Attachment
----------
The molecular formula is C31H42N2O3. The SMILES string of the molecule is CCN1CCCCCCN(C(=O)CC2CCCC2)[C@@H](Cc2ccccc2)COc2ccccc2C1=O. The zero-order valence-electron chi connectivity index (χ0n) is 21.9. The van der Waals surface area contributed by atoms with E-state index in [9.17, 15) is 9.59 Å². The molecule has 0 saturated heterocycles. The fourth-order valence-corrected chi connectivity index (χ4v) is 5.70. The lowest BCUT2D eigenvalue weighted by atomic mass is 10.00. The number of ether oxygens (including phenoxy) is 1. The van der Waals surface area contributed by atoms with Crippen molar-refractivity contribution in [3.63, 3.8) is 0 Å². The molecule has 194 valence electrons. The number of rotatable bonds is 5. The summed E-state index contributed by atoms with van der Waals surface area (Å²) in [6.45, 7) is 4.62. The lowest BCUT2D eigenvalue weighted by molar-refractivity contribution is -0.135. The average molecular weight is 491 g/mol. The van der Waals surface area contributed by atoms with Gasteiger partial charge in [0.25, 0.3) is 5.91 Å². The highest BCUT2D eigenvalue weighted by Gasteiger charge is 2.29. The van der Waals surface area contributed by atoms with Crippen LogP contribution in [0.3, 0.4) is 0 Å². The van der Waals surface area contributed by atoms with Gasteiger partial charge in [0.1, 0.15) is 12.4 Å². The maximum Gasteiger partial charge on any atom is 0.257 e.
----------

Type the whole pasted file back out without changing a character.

The molecular formula is C31H42N2O3. The SMILES string of the molecule is CCN1CCCCCCN(C(=O)CC2CCCC2)[C@@H](Cc2ccccc2)COc2ccccc2C1=O. The zero-order valence-electron chi connectivity index (χ0n) is 21.9. The van der Waals surface area contributed by atoms with E-state index in [9.17, 15) is 9.59 Å². The molecule has 0 saturated heterocycles. The fourth-order valence-corrected chi connectivity index (χ4v) is 5.70. The lowest BCUT2D eigenvalue weighted by atomic mass is 10.00. The number of ether oxygens (including phenoxy) is 1. The van der Waals surface area contributed by atoms with Crippen molar-refractivity contribution in [3.63, 3.8) is 0 Å². The molecule has 194 valence electrons. The number of rotatable bonds is 5. The summed E-state index contributed by atoms with van der Waals surface area (Å²) in [6.45, 7) is 4.62. The lowest BCUT2D eigenvalue weighted by molar-refractivity contribution is -0.135. The average molecular weight is 491 g/mol. The van der Waals surface area contributed by atoms with Gasteiger partial charge in [0.25, 0.3) is 5.91 Å². The highest BCUT2D eigenvalue weighted by Gasteiger charge is 2.29. The van der Waals surface area contributed by atoms with Crippen LogP contribution in [0.3, 0.4) is 0 Å². The van der Waals surface area contributed by atoms with Gasteiger partial charge in [0.1, 0.15) is 12.4 Å². The maximum Gasteiger partial charge on any atom is 0.257 e.